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Introducing

Manchester’s Historic Easter Events

Easter Egg Hunts, Egg Rolling and Pace Egg Plays, all of these traditions can be enjoyed in Manchester, but where did they come from and for how many centuries have they been around?

Easter Egg Hunts

Easter Egg Hunts are by now a national institution, and Manchester is no exception in this. Popular events will be hosted this year at Cockfields Farm, Kenyon Hall Farm and Rochdale Fireground Museum, as well as in many families’ front rooms. They are so ingrained into our culture, in fact, that it might come as a surprise to learn that they originated in Germany.

In the early 1500s, protestant reformer Martin Luther organised the first recorded Easter egg hunt for the women and children of his congregation. His inspiration? The story of Christ’s resurrection.

Prior to this, eggs had already played a vital role in Easter celebrations for centuries. Since pagan times they had been a symbol of Spring and new life, and this importance was only amplified in mediaeval Christendom. Many Christian states banned them during Lent, so they were a rare luxury by the time Easter came around.

In as early as 1290, Edward I was purchasing eggs in their hundreds to be decorated and distributed throughout his household during the festival. The Easter Egg Hunt, however, did not become popular in England until Victorian times.

Having enjoyed egg hunts as a child, Queen Victoria went on to hold them for her own children and, in this way, made them fashionable throughout the land.

Well, if the Queen thinks it’s cool…

To begin with real eggs were used, but in the 19th Century artificial alternatives began to emerge: hollow shells containing toys and, eventually, the egg-shaped pieces of chocolate we’ve come to know and love today. England’s first chocolate eggs were produced and sold by Fry’s in 1873, and Easter Egg hunts have been ballooning in popularity ever since.

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- © Willow Gardeners

Egg Rolling

Less widespread, but still booming around Manchester, is the tradition of egg rolling. Every year families gather at Holcombe Hill, Ramsbottom, to race hard boiled or chocolate eggs down its slopes, cheering them on, eager to see whose will go furthest before breaking. This might seem like a whimsical bit of fun, but it is actually upholding a practice believed to be over 1,500 years old.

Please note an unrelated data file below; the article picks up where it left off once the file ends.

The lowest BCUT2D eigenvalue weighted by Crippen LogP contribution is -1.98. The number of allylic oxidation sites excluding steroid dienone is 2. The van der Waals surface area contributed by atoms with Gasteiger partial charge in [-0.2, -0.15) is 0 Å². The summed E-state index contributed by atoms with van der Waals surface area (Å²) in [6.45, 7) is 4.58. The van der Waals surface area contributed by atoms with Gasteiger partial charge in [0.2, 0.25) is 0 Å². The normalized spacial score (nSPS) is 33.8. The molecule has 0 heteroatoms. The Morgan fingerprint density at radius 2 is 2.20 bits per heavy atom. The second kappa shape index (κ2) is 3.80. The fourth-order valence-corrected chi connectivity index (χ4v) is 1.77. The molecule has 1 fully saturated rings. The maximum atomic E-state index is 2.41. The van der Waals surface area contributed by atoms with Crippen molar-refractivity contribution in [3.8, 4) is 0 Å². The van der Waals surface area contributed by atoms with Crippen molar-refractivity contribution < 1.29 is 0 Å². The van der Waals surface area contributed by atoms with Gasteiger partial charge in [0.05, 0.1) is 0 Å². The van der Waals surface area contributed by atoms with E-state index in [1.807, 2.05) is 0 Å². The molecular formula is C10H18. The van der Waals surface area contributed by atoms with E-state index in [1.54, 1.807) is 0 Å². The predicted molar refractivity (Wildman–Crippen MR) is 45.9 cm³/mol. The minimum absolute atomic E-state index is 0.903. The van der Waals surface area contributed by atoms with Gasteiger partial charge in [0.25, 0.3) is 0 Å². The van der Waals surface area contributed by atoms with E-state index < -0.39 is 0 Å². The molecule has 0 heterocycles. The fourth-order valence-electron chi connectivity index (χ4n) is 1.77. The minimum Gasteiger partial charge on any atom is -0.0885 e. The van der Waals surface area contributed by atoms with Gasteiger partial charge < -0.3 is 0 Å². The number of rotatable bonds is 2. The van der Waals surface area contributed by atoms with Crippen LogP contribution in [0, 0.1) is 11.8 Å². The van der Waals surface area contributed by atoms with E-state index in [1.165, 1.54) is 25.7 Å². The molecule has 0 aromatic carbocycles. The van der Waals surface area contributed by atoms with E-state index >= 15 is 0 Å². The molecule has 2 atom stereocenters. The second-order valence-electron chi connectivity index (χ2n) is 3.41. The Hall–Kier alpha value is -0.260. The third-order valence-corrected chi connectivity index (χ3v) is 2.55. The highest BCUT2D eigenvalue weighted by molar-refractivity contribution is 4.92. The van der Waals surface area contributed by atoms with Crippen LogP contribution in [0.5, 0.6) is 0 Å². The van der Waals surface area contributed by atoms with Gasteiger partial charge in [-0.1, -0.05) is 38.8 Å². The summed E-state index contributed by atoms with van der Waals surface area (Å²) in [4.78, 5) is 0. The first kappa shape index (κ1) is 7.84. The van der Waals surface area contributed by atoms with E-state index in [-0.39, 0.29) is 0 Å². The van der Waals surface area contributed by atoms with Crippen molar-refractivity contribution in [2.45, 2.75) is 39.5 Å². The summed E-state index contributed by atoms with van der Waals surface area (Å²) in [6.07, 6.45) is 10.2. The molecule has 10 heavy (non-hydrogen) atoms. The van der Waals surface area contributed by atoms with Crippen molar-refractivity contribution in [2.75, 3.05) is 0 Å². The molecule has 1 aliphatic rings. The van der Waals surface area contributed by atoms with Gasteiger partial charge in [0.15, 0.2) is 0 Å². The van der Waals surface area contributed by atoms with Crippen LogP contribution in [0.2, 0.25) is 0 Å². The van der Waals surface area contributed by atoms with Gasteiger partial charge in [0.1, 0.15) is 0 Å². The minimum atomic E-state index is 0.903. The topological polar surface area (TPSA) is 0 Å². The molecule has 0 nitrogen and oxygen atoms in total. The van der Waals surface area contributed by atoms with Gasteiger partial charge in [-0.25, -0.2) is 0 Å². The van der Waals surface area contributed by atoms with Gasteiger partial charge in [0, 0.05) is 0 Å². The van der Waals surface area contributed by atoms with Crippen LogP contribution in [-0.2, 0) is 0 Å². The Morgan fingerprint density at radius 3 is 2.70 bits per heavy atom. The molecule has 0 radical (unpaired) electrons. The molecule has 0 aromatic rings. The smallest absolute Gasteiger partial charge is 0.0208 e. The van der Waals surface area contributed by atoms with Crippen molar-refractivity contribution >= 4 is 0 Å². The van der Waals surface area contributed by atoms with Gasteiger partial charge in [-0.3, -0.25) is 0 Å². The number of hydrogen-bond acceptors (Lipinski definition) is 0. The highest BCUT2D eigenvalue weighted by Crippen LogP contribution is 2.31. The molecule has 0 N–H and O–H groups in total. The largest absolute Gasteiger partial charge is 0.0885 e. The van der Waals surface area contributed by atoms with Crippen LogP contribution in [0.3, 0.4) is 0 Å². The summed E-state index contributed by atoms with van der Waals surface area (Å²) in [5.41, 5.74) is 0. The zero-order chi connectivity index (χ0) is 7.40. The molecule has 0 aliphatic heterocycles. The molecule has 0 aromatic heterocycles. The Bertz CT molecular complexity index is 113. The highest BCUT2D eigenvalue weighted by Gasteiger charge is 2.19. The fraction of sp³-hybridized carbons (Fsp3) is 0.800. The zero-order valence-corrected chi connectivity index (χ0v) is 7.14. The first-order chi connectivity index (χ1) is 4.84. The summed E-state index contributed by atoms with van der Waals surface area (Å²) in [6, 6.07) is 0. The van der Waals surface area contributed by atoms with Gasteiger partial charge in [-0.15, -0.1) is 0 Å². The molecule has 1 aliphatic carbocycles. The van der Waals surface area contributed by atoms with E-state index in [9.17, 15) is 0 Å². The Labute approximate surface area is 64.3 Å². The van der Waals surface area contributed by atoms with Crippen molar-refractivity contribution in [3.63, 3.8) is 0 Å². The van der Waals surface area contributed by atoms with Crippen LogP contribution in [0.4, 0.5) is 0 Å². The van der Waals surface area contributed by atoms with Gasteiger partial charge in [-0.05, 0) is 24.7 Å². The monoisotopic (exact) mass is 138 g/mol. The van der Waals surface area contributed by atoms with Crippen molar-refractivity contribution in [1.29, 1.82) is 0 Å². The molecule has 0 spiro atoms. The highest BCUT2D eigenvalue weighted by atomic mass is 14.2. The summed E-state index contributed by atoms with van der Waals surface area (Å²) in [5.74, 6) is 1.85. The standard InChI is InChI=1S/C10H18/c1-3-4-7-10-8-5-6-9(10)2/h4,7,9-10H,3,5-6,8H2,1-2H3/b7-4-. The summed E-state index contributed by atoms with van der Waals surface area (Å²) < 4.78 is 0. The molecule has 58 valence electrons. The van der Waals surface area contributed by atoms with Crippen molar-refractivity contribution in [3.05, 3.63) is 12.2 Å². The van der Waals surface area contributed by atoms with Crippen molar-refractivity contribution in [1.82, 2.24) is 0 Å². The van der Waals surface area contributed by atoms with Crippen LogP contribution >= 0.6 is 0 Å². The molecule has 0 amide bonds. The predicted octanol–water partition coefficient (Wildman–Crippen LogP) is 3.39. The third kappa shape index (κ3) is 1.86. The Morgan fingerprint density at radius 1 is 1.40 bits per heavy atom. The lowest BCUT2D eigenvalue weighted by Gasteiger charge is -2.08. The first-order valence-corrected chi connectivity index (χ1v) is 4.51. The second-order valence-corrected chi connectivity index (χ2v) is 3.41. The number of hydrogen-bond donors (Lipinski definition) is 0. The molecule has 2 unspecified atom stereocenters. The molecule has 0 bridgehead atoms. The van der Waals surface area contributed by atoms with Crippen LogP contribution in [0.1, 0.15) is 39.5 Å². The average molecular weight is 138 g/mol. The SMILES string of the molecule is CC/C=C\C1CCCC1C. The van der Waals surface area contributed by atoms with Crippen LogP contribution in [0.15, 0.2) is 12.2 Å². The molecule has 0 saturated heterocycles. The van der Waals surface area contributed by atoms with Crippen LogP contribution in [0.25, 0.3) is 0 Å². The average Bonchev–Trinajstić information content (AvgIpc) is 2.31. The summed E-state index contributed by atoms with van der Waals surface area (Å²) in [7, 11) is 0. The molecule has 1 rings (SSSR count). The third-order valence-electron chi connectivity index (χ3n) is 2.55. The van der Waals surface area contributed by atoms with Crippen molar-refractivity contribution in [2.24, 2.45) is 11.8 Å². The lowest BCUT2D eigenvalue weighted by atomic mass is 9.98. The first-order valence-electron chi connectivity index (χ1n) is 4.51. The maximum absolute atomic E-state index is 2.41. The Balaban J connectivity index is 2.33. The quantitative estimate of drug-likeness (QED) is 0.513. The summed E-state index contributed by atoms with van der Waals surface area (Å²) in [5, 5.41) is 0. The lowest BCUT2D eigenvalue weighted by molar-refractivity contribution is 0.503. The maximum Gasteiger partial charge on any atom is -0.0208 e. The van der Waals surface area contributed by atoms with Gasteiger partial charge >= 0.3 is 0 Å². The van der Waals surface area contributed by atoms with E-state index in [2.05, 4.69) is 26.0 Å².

In fact, there is a sense in which egg rolling might pre-date Easter itself. It is thought to have been part of the pre-Christian feast of Eostre, a pagan goddess of Spring. Egg rolling, along with the word ‘Easter’, were absorbed into Christian ritual as a means of making it easier for pagans to convert.

Despite its ancient roots, egg rolling likely didn’t become widespread in England until the 18th/19th Centuries. Eggs were expensive and, prior to this, your average family couldn’t afford to waste them on games.

By the 1800s, however, eggs had grown more affordable and egg rolling became popular throughout the land. This is made evident by a Lancashire Post article from 1867 covering Preston’s annual event.

Thousands of eggs were rolled in every direction, children were everywhere laughing and capering in infantile pleasure, the elders were looking on with a more staid and demure, but not less hearty enjoyment.’

Lancashire Post, 1867

Very Victorian.

Today, Manchester, and Lancashire as a whole, is one of few places in which this ancient custom is still going strong.

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Pace Egg Plays

For those looking for an even rarer historic Easter treat, a short trip to Mossley, Middleton or Littleborough is the perfect solution. Here, every Good Friday, people gather around to marvel at the mediaeval tradition of Pace Egg Plays.

What is a Pace Egg Play, you ask? A local Lancashire tradition involving murder, mystery and mock combat, the Pace Egg Play is a quaint and silly performance accompanied by rhyming folk songs.

Their origins are unknown, but the name stems from the Latin for Easter, ‘Pascha’. ‘Pace Egg’ is really just an old-timey way of saying Easter Egg.

The plays all but died out after WW1, but since the late 60s they have seen a resurgence and there are now several options, a short bus ride from Manchester city centre, for those hoping to catch one of these historic events first hand.

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- © BJG71

Easter With A Twist

Looking for a more modern way to enjoy Easter with the family, closer to the city centre? Why not try a Secret City Manchester Treasure Hunt? Fun-filled, interactive walking adventures around the highlights and best kept secrets of Manchester and beyond, perfect for the whole family to enjoy!

Interested in discovering more strange pockets of London history? Try one of our Scavenger Hunts in Manchester- untangle cryptic clues as a team, as you are taken on a journey around the most unique, unusual and bizarre corners of London.

This post was made in partnership with stagecoach.

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